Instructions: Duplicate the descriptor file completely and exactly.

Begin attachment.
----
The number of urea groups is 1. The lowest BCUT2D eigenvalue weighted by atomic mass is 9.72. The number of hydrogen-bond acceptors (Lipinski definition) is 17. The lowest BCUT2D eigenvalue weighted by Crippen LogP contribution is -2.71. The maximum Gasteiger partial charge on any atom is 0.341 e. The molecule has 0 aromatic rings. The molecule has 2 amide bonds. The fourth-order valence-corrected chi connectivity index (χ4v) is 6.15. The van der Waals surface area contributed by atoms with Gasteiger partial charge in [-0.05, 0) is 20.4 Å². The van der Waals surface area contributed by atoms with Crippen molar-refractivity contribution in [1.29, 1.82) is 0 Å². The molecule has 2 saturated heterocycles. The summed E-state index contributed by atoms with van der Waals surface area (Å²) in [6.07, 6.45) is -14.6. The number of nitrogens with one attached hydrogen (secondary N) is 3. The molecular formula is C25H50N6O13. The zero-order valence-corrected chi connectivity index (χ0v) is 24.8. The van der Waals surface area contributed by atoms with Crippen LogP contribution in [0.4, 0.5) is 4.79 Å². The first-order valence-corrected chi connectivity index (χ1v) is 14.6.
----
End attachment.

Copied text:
The number of urea groups is 1. The lowest BCUT2D eigenvalue weighted by atomic mass is 9.72. The number of hydrogen-bond acceptors (Lipinski definition) is 17. The lowest BCUT2D eigenvalue weighted by Crippen LogP contribution is -2.71. The maximum Gasteiger partial charge on any atom is 0.341 e. The molecule has 0 aromatic rings. The molecule has 2 amide bonds. The fourth-order valence-corrected chi connectivity index (χ4v) is 6.15. The van der Waals surface area contributed by atoms with Gasteiger partial charge in [-0.05, 0) is 20.4 Å². The van der Waals surface area contributed by atoms with Crippen molar-refractivity contribution in [1.29, 1.82) is 0 Å². The molecule has 2 saturated heterocycles. The summed E-state index contributed by atoms with van der Waals surface area (Å²) in [6.07, 6.45) is -14.6. The number of nitrogens with one attached hydrogen (secondary N) is 3. The molecular formula is C25H50N6O13. The zero-order valence-corrected chi connectivity index (χ0v) is 24.8. The van der Waals surface area contributed by atoms with Crippen LogP contribution in [0.4, 0.5) is 4.79 Å². The first-order valence-corrected chi connectivity index (χ1v) is 14.6.